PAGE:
Dye changing colors!!!
  • Hello. Yesterday I dyed some superwash wool with navy blue Jacquard acid dye. The wool was pre-soaked in vinegar water prior to dyeing, wrapped in saran wrap, and then steamed on the stove for about an hour. After the wool had cooled and was unwrapped to be rinsed, the navy dye had changed colors to orange in most places. Why did this happen? Did I do something wrong???

    Thanks in advance!
  • Hi YarnJunkie

    I'm not sure what's going on there. How about giving me a very specific description of your whole dyeing process and I'll check in with our expert (the owner--he's amazingly knowledgeable). Hopefully we'll be able to help you figure it out.

    Paula--got any ideas?

    Noelle
  • Hi Noelle -- I'm not sure how much more specific I can be but I'll try. Superwash wool pre-soaked in a diluted solution of vinegar water for about 30 minutes and gently spun dry. We then mixed up the navy blue dye (approximately .2 oz dry weight per approximately 24 oz water) with hot tap water and applied it with a sponge brush. We rolled the yarn up in saran wrap and steamed it for about 1 or 2 hours, let it cool overnight and when we unwrapped it, the navy had turned a rusty looking shade of orange that would not rinse out. Please let me know what other information you need that might help you solve this mystery for us.

    Many thanks!
  • Good start!

    As soon as I can pin my expert down I'll get back to you.
    :)
    Noelle
  • Thank you!
  • i suspect this is a very silly question, but....what exactly is superwash wool? and which animal does it come from?

    quiz-ik-ly, anet
  • I asked Michael and he said it is wool that has been scoured---a lot.



    Noelle
  • Okay. Here we go!

    Our expert, Michael, was actually kind of excited about your process because it raises more questions than it answers, lots of opportunity for learning here. I'll do my best to cover everything.

    His first question was 'why the saran wrap?' There is a method that folks are working with using fibres wrapped in saran wrap in the microwave---the saran wrap traps the steam generated by the moisture in the fibres when microwaving. He has not heard of using it in a regular steaming process. It seems like the saran wrap would actually PREVENT the steam from reaching and penetrating the fibres. A more common approach would be to drape or wrap the fibres on a pole and secure that in your steamer. (similar to how fabric is steamed in shibori) SO----why the saran wrap? Have you had good results when dyeing other colors using this method?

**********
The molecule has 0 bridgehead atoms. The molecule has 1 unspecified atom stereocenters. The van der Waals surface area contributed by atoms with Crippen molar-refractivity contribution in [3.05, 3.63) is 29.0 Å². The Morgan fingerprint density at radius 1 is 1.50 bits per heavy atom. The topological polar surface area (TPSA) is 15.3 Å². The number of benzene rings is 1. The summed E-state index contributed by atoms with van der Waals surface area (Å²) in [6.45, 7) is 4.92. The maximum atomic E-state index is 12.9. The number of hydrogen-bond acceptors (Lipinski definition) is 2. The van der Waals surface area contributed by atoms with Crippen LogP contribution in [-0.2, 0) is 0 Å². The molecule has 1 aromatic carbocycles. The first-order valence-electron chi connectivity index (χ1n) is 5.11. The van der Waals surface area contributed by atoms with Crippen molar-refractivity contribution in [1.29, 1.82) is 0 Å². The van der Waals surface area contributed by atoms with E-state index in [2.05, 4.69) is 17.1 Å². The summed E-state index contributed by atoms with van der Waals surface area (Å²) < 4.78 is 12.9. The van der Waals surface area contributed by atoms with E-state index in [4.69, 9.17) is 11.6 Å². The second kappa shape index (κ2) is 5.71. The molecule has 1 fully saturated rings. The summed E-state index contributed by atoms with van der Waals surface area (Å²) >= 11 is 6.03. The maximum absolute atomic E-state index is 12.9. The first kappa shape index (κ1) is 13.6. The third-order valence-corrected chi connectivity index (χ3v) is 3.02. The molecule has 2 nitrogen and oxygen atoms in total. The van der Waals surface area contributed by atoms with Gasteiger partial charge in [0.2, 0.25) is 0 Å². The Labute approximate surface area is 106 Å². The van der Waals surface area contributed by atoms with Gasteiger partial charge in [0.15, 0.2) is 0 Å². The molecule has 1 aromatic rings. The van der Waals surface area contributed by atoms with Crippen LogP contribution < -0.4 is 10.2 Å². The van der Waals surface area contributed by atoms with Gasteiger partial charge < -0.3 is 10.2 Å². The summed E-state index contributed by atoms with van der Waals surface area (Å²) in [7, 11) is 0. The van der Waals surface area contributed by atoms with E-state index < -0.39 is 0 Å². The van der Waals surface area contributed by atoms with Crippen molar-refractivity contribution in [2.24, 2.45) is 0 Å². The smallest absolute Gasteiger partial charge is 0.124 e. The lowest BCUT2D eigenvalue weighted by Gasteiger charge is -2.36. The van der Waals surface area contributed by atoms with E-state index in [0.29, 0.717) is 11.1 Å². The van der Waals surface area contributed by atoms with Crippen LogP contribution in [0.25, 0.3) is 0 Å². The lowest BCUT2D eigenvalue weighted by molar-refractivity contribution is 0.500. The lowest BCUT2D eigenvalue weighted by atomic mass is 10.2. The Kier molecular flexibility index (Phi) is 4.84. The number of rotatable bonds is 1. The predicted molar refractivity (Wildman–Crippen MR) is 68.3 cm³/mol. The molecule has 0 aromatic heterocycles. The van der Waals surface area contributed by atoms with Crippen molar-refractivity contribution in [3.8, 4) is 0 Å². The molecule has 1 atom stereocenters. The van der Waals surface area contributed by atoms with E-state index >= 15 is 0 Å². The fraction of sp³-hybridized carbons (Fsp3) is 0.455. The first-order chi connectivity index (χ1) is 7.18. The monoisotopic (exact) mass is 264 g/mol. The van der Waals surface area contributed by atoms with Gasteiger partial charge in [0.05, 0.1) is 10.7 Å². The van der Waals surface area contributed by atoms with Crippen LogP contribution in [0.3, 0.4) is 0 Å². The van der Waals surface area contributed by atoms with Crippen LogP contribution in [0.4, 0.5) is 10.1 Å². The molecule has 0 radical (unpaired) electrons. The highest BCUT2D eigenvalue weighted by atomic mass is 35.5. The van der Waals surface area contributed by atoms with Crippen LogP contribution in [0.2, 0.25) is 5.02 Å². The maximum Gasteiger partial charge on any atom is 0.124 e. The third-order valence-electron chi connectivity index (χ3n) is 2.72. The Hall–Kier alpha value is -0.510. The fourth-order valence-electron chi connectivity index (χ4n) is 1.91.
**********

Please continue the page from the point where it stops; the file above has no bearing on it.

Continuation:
Another question was 'Is Navy a mixed color?' Sometimes when dyes are blended one color may have a tendency to "strike" (hit and bond with the fibres) faster than another color. Well-dissolved dye solution and good steaming are usually all that is needed to create the expected color. SO---we checked our files on Navy and it is indeed a mixed color; 97% blue and 3% green---not an explanation of why you got orange!

    The next question about the dye was 'What is the % of the dye solution?' To find this out you divide the weight of the dye powder used by the amount of water used---in this case .2 divided by 24---.008%
    That's not very much dye, especially for a dark color like Navy. It seems like you just didn't get enough dye in the fibres. SO---one way to improve your results is to increase the amount of dye you use; somewhere around .96oz instead.

    Michael's general thoughts on the 'orange' is that wool tends to go orange when put under stress.

    Hope this helps.

    Anyone else out there have something to add?

    Noelle
  • Superwash wool is wool that has been chlorinated to make it resistant to felting when machine washed. It is supposed to dye pretty much like wool that has not been chemically treated.

    Paula
  • Thanks for the clarification Paula!


    Noelle